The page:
Originally published on “Matters” by Designit
What is motion design? And more importantly, what can it do for projects? Who better to ask than our designers themselves. Over to you!
Not ‘just’ animation — Phil Hall, Content Producer
What do you mean by motion design?” It’s something we get a lot from people we work with. As a Producer in video and visual content projects, I can understand that — because when I started I used to ask the same question myself. “Do you mean movement design?” Or, “…surely it’s just animation?”And that’s where that little J-word jumps up and bites you…
On the face of it, motion design can be just animation. But for us at Designit, it has a different meaning and takes different forms. With motion design — and a motion designer — you can collaborate and explore. They’ll help you imagine and realize different ways of telling the same story. In pitch films, commercials, vision pieces, visual identities, Virtual-, Augmented- and Mixed-Reality, explainer videos, apps, website interactions, sound design, prototyping… and so much more. That’s why it’s so interesting to work with.
Bringing a concept to life — Jacob Vidkjær, Motion Designer
One of my personal favorite projects is definitely Northside, for a music festival in Denmark. We had a great time creating the identity and came up with a new concept for the festival we called Duality. Simply put, there’s a “good side” and a “bad side” of every Northside go-er. We created a very light, clean and fresh universe for the good side, and a more dark, blood-red and mysterious one for the bad side. We made a lot of hand-drawn elements for these, and this movie was the first time bringing them to life. The fluid animation style to blend the elements together was a challenge but I’m very happy about the result. When you watch, you just get the idea of duality immediately. The music was also made from scratch, and I put a lot of energy into creating two different pieces of music, merging them into one.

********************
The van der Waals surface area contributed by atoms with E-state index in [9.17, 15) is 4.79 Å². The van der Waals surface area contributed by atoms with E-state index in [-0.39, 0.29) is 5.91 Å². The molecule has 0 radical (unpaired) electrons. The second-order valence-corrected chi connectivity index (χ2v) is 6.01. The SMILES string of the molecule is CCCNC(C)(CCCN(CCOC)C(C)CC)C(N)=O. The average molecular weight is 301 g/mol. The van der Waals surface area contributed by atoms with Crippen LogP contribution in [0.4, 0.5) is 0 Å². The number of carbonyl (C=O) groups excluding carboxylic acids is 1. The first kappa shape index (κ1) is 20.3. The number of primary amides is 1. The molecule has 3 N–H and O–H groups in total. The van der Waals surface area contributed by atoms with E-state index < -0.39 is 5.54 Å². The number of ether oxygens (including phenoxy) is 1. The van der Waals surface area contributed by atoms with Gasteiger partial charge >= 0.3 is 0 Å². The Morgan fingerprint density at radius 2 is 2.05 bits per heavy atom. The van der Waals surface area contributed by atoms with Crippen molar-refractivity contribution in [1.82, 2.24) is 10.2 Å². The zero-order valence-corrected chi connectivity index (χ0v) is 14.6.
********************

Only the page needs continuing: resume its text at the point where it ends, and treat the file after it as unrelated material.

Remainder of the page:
Recruiting with motion — Mari Eline Raste Amundsen, Brand Designer
In search of great new UX, tech, digital and brand interns to join the Oslo team, we invited students for a speed dating night in our office. To promote the event we used Designit’s brand — with a twist. To attract the right target group, we shared the event using Facebook and Instagram as well as sending out emails to our personal networks. Motion was a central part of the design, stopping thumbs in their tracks when students scrolled through their feeds.
The animations made the event playful, attractive and noticeable, and had a really positive effect on the turn-up. This was the first time we invited students for speed dating at the office and it was a huge success — we got our new intern, and made Designit more visible for up-and-coming designers in the market.
Shaping our new reality — Phil Hall, Content Producer
It’s difficult to remember when we first started talking about AR, VR, and XR. And yet they are now integrated in our lives. Look no further than Snapchatand IKEA for two everyday examples. There’s no doubt that, in some form, this tech is changing the way we live, work and play. And where there’s humans, there’s a need for design.
Design of the service, offering and intentions are key, along with context and a load of other considerations, like payment. However, visually — emotionally even — we also need purpose-driven motion design in the mix.